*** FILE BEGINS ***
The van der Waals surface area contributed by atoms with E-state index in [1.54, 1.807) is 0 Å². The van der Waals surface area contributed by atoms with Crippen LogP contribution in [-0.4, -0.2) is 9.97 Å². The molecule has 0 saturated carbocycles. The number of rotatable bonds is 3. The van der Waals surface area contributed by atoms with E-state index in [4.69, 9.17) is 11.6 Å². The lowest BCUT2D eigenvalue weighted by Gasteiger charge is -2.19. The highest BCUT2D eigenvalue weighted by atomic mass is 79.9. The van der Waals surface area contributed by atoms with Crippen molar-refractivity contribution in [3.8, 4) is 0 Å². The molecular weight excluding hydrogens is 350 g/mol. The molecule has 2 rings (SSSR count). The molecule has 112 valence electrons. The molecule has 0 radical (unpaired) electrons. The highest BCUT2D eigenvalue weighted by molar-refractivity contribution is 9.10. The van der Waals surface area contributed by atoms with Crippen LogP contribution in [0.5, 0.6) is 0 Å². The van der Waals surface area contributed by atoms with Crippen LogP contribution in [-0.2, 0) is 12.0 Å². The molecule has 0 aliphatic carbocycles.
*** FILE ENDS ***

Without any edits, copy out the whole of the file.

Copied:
The van der Waals surface area contributed by atoms with E-state index in [1.54, 1.807) is 0 Å². The van der Waals surface area contributed by atoms with Crippen LogP contribution in [-0.4, -0.2) is 9.97 Å². The molecule has 0 saturated carbocycles. The number of rotatable bonds is 3. The van der Waals surface area contributed by atoms with E-state index in [4.69, 9.17) is 11.6 Å². The lowest BCUT2D eigenvalue weighted by Gasteiger charge is -2.19. The highest BCUT2D eigenvalue weighted by atomic mass is 79.9. The van der Waals surface area contributed by atoms with Crippen molar-refractivity contribution in [3.8, 4) is 0 Å². The molecular weight excluding hydrogens is 350 g/mol. The molecule has 2 rings (SSSR count). The molecule has 112 valence electrons. The molecule has 0 radical (unpaired) electrons. The highest BCUT2D eigenvalue weighted by molar-refractivity contribution is 9.10. The van der Waals surface area contributed by atoms with Crippen LogP contribution in [0.5, 0.6) is 0 Å². The van der Waals surface area contributed by atoms with Crippen LogP contribution in [-0.2, 0) is 12.0 Å². The molecule has 0 aliphatic carbocycles.